Kekron Asfaw

The Story of the Strong Woman in the GYM

Ethiopians have used their lifestyle itself to stay fit: they walk in abundance to and from schools and markets; they spend hours running up the hills and down to the rivers while attending to their livestock on the pastures. That lifestyle seems to be changing in recent decades and years. Now, urban settings are hosting modern gyms which house people exercising with the goal of being fit. These scenes in gyms also bring strong women of various backgrounds. From the fit looking to get fitter and the overweight looking to trim some fat, gyms entertain various individuals with divergent mental and physical stances. Abiy Wendifraw shares an uplifting story of one of these strong women whose life has been changed by just going to the gym.


When Kekron Asfaw moved to her university’s campus in 2012, she was not in a position to foresee that her life would undergo a tragic experience that would later change the life and disposition of her entire family. In the first few months of her freshman year at Hawassa University, she started to gain weight following a change in her lifestyle. At first, people commented positively on her body change as she used to be underweight. As she then started to develop signs of obesity, Kekron realized the comments towards her body’s size were becoming toxic.

“Hearing people judging my appearance was difficult,” Kekron told EBR. “I started to condemn myself and this lowered my self-esteem and I became increasingly isolated. I knew that I had to find a way to help myself.” She did not want to consider physical exercise which she thought was not an option. “Exercise was something I hated all my life. So, I had to look for something else.”

She then met someone who claimed to be able to help her with a drug that treats obesity. He requested ETB4,000 which she got from her family with the false premise that she needed it to process a scholarship opportunity. Just one day after she started taking the drug, she collapsed and had to be admitted to a hospital.

“The doctors told me that I was lucky because the unknown drug could have damaged my organs. I did not want to die and I did not want to live disliking myself. I decided to go for that one thing that I had excluded from my options—exercise,” remembers Kekron.

For a girl who was new to sports centers, gym life was strange and unfriendly. “My first day was so confusing. The fitness coach came and began to introduce me to the machines. He was just pointing in different directions saying ‘this is a running treadmill. That is a spin bike over there…’. Shortly after his rather brief and bizarre introduction, I was just staring at the machines. Slowly, I tried to resemble what I saw others doing. In a few weeks, I came to know how to cope. But I started to feel worn out and struggled to attend my classes.”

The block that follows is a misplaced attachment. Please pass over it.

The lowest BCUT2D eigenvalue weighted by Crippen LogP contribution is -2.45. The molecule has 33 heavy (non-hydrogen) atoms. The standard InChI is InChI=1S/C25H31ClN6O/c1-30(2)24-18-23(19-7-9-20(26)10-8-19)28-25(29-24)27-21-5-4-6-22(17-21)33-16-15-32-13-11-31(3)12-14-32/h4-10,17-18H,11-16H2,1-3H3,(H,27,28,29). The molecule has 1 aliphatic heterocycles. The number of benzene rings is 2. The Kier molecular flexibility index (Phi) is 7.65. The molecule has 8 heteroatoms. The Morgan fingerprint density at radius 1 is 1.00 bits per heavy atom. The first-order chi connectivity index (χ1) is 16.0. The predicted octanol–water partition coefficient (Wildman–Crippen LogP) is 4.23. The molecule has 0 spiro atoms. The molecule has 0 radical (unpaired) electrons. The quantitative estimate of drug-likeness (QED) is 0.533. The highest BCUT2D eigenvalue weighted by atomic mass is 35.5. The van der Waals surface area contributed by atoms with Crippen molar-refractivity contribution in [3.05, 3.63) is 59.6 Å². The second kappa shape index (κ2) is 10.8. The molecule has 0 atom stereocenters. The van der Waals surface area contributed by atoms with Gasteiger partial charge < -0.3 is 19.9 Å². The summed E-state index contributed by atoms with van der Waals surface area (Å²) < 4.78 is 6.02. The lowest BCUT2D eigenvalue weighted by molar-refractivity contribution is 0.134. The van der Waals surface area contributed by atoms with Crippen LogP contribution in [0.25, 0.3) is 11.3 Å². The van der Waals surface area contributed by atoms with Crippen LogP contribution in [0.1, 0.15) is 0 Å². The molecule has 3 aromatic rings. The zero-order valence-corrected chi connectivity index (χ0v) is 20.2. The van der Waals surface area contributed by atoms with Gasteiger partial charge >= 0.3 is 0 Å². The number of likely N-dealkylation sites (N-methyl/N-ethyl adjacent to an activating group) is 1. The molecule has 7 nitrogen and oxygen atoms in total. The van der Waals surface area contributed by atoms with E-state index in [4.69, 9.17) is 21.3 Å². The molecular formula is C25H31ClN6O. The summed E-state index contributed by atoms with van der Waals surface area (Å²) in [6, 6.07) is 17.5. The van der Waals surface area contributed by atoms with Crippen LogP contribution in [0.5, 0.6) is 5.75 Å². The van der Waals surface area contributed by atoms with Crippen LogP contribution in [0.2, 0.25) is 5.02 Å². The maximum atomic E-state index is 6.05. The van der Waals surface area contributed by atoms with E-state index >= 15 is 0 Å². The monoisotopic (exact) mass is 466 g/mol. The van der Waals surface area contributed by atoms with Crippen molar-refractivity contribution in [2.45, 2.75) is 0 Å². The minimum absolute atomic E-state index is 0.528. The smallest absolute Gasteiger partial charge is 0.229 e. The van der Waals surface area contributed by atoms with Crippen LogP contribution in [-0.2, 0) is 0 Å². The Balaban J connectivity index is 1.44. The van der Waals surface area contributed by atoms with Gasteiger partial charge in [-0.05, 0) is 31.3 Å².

Weeks became months without visible satisfactory results. After eight months of hunger and fatigue, she had lost just about two kgs. “There were times when I cried my way to the gym. I would ask myself: why do I suffer so much? Yet, I did not want to give up. I wanted to know what to do differently from my regular workouts. I then began reading up online and realized that the exercises I undertook did not match my personal goals. I explored a lot and learned how to exercise right. When I started to apply it, everything changed. Gradually, I noticed that my tight-fitting clothes were loosening. I became a happy girl and loved the exercises even more,” Kekron tells her story.

The demonstrable change boosted her energy. Whenever encountering people new to the gym, she automatically wants to help. This paved the way for her to eventually become one of the most wanted in the gym. “I continued reading and working hard to show people how to exercise right just if they asked for a piece of advice. Gradually, the number of women who would regularly visit the gym began to increase. As we gathered and did different types of exercises and activities outside of just using gym machines, the number of people joining us increased.